Role of the thymus in transplantation tolerance in miniature swine. I. Requirement of the thymus for rapid and stable induction of tolerance to class I-mismatched renal allografts.

Yamada K, Gianello PR, Ierino FL, Lorf T, Shimizu A, Meehan S, Colvin RB, Sachs DH - J. Exp. Med. (1997)

Representative histological findings of thymectomized animals and nonthymectomized animals. (a) A thymectomized animal on POD 8; diffuse and moderate mononuclear cell infiltration is seen with diffuse tubulitis. Glomeruli show typical acute allograft glomerulopathy (PAS ×200). (b) A  nonthymectomized animal on POD 8; mild and focal mononuclear cell infiltration is seen with mild focal tubulitis (PAS ×200). (c) Immunohistochemistry for CD25 on POD 8 in a thymectomized animal, and (d) a nonthymectomized animal. Many infiltrating mononuclear cells are seen expressing  CD25 in the thymectomized animal (c), whereas only a few of these cells are seen in nonthymectomized animal (d) (×600). (e) Thymectomized animal  on POD 60 shows chronic transplant glomerulopathy with diffuse interstitial fibrosis (PAS ×200), and (f) nonthymectomized animal show a normal  glomerular structure on POD 60 (PAS ×200).
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Figure 4: Representative histological findings of thymectomized animals and nonthymectomized animals. (a) A thymectomized animal on POD 8; diffuse and moderate mononuclear cell infiltration is seen with diffuse tubulitis. Glomeruli show typical acute allograft glomerulopathy (PAS ×200). (b) A nonthymectomized animal on POD 8; mild and focal mononuclear cell infiltration is seen with mild focal tubulitis (PAS ×200). (c) Immunohistochemistry for CD25 on POD 8 in a thymectomized animal, and (d) a nonthymectomized animal. Many infiltrating mononuclear cells are seen expressing CD25 in the thymectomized animal (c), whereas only a few of these cells are seen in nonthymectomized animal (d) (×600). (e) Thymectomized animal on POD 60 shows chronic transplant glomerulopathy with diffuse interstitial fibrosis (PAS ×200), and (f) nonthymectomized animal show a normal glomerular structure on POD 60 (PAS ×200).
Mentions: Serial kidney biopsies were performed on POD 8, 11, 18, 30, 60, and >100. Marked differences in histology were noted between thymectomized and nonthymectomized animals. Nonthymectomized animals and the sham-thymectomized controls demonstrated a patchy and mild mononuclear cell infiltrate with focal tubulitis between POD 8 and 18. Attachment of a few mononuclear cells to the endothelium in small arteries and glomerular capillaries was also observed (Fig. 4 b). The mononuclear cell infiltrate decreased by POD30, and remained minimal (<5% of the cortex) throughout the remainder of the experiment. In contrast, thymectomized animals showed acute cellular rejection, with a diffuse and marked mononuclear cell infiltration, tubulitis, and endothelialitis starting on POD 8 (Fig. 4 a). The glomeruli also showed a mononuclear cell infiltrate. By immunoperoxidase staining, both groups showed an infiltrate of CD4 and CD8 cells. However, many infiltrating cells expressed CD25 in the thymectomized animals (Fig. 4 c), whereas only a few infiltrating cells expressed CD25 in nonthymectomized animals, indicating more activation of infiltrating cells in thymectomized animals (Fig. 4 d). In late biopsies, the thymectomized animals developed chronic rejection, as manifested by allograft glomerulopathy, consisting of the duplication of glomerular basement membrane, marked mesangial proliferation, and segmental mesangial sclerosis, observed on POD 60 and 94 (Fig. 4 e). In addition, interstitial fibrosis and tubular atrophy were present. The glomerular changes correlated with proteinuria and weight loss in the thymectomized animals, and were not seen in nonthymectomized animals or the sham-thymectomized controls (Fig. 4 f  ).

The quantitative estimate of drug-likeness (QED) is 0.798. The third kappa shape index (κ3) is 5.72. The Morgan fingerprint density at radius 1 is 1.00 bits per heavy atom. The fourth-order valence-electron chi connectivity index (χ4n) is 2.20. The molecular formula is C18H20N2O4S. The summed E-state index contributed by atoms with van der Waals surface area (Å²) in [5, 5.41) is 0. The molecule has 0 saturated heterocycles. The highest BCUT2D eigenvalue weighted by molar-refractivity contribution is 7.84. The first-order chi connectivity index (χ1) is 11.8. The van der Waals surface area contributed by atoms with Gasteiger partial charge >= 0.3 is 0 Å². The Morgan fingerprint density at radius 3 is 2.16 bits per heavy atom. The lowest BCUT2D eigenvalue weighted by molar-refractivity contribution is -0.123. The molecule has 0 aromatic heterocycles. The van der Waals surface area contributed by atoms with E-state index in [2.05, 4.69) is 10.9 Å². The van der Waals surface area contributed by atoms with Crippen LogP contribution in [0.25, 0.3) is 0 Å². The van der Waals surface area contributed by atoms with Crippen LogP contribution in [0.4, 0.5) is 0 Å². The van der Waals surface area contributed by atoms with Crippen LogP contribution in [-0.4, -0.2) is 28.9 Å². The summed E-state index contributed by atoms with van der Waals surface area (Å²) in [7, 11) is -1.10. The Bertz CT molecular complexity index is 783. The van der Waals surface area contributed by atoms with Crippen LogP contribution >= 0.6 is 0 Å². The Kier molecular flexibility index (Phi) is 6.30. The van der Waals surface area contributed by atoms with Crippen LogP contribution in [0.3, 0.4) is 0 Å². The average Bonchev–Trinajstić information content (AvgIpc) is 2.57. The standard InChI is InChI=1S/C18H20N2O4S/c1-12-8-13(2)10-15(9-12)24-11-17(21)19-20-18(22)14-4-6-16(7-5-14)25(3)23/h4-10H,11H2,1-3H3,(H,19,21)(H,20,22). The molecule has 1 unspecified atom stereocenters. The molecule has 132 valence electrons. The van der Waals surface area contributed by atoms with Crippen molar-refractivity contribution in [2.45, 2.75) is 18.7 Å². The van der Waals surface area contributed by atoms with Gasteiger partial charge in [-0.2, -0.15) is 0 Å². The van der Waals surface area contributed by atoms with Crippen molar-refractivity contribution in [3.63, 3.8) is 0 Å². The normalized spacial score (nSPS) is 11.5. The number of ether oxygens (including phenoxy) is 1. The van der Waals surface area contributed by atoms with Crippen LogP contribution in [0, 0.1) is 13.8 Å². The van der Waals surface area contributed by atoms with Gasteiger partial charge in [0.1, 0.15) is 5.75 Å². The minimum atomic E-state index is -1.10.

Bottom Line: Thymectomized swine developed acute cellular rejection characterized by a T cell (CD25(+)) infiltrate, tubulitis, endothelialitis and glomerulitis, and anti-donor CTL reactivity in vitro.Nonthymectomized and sham thymectomized animals had a mild T cell infiltrate with few CD25(+) cells and no anti-donor CTL response in vitro.These results indicate that the thymus is required for rapid and stable induction of tolerance.

View Article: PubMed Central - PubMed

Affiliation: Transplantation Biology Research Center, Massachusetts General Hospital/Harvard Medical School, Boston, Massachusetts, 02129, USA.

ABSTRACT
The almost uniform failure in transplant patients of tolerance-inducing regimens that have been found to be effective in rodents, has made it necessary to examine large animal models before testing of new approaches clinically. Miniature swine have been shown to share many relevant immunologic parameters with humans, and because of their reproducible genetics, have proved extremely useful in providing such a large animal model. We have previously shown that indefinite systemic tolerance to renal allografts in miniature swine is induced in 100% of cases across a two-haplotype class I plus minor histocompatibility antigen disparity by a 12-d course of Cyclosporine A (CyA), in contrast to irreversible rejection observed uniformly without CyA treatment. In the present study, we have examined the role of the thymus during the induction of tolerance by performing a complete thymectomy 21 d before renal transplantation. This analysis demonstrated a striking difference between thymectomized and nonthymectomized animals. Thymectomized swine developed acute cellular rejection characterized by a T cell (CD25(+)) infiltrate, tubulitis, endothelialitis and glomerulitis, and anti-donor CTL reactivity in vitro. Nonthymectomized and sham thymectomized animals had a mild T cell infiltrate with few CD25(+) cells and no anti-donor CTL response in vitro. These results indicate that the thymus is required for rapid and stable induction of tolerance.

Show MeSH
Related in: MedlinePlus